U.S. Rep. Dan Lipinski, one of only a handful of Congressmen to switch their vote on the national health care reform law from a “yes” to “no” based on the law’s threat to the unborn, said that he never “sought” to become a pro-life leader in Congress, but, “you never know what is going to come your way.” “I’m very happy that God has put me in this place,” he said.

“[The March for Life] really means something to legislators. It makes a difference,” said the congressman. “And especially having so many young people out there makes a difference – to know that this, the pro-life movement, is not going away, it’s only growing stronger.”

Other leaders present included David Bereit of 40 Days for Life; “Bella” producer Jason Jones; Daniel McConchie of Americans United for Life; Angela Lanfranchi of the Breast Cancer Prevention Institute; Bobby Schindler, the brother of Terri Schindler Schiavo and head of the Terri Schiavo Life & Hope Network; and Marie Smith, wife of U.S. Rep. Chris Smith (R-NJ) and head of the Parliamentary Network for Critical Issues.


SLFA ended the evening with an award ceremony that honored the top pro-life campus groups and young leaders in the nation. The top national prize winner, however, was not even American: the highest honors went to Ruth Lobo, the leader of the Carleton University pro-life club who was arrested with four other students in October for displaying graphic abortion images on campus. A Youtube video capturing the arrest has accumulated nearly 40,000 views.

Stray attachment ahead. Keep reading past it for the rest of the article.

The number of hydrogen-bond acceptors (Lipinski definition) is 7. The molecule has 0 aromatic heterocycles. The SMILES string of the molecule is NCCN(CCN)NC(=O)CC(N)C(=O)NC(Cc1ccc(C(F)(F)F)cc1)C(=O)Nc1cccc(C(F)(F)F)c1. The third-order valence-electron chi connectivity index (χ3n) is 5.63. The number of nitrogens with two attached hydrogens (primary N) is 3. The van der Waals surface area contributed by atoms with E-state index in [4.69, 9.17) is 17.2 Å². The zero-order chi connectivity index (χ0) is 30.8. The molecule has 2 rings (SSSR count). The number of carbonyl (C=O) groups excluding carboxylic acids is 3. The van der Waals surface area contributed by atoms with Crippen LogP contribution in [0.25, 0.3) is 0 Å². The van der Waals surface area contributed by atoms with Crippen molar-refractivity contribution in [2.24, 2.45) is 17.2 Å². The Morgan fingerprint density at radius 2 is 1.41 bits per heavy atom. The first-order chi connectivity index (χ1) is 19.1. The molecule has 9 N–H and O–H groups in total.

After receiving the 2011 Defender of Life Award, former Planned Parenthood director Abby Johnson exhorted the young crowd to keep up the on-the-ground work in front of abortion clinics that helped lead to her own conversion through the 40 Days for Life campaign.

“It’s not easy to get flipped off fifty times a day when you’re standing out there,” said Johnson. “It’s not easy to do what’s right – but you guys do it. That’s what makes you a hero every day.”

In a VIP reception before receiving the award, Johnson said, “I believe wholeheartedly that abortion will end because of the young people in this country.” Praising the conference, she added: “It’s easier when you know you have a group of people behind you supporting you.”

After the marathon of sessions were over, the young people crowded back onto buses to prepare to join hundreds of thousands marching up Capitol Hill on Monday. The next day, the youths carried the same exuberant spirit amid the bitter-cold winds at the March for Life as they did at the previous day’s conference.

“It was amazing to be able to reach out to over 6,800 young people to educate and inspire them to continue to make a difference for Life on their campuses and in their communities,” said SFLA president Kristan Hawkins after the conference and youth rally that drew thousands more the next day following the march. “These young people are the ones who will end abortion in our lifetime.”

Elizabeth Horne, a student at the College of William and Mary, said she appreciated how the conference gave more details about modern threats to human life. “There’s always surprises, things you didn’t think about before,” said Horne. “When you come here, you realize how much more we have to do.”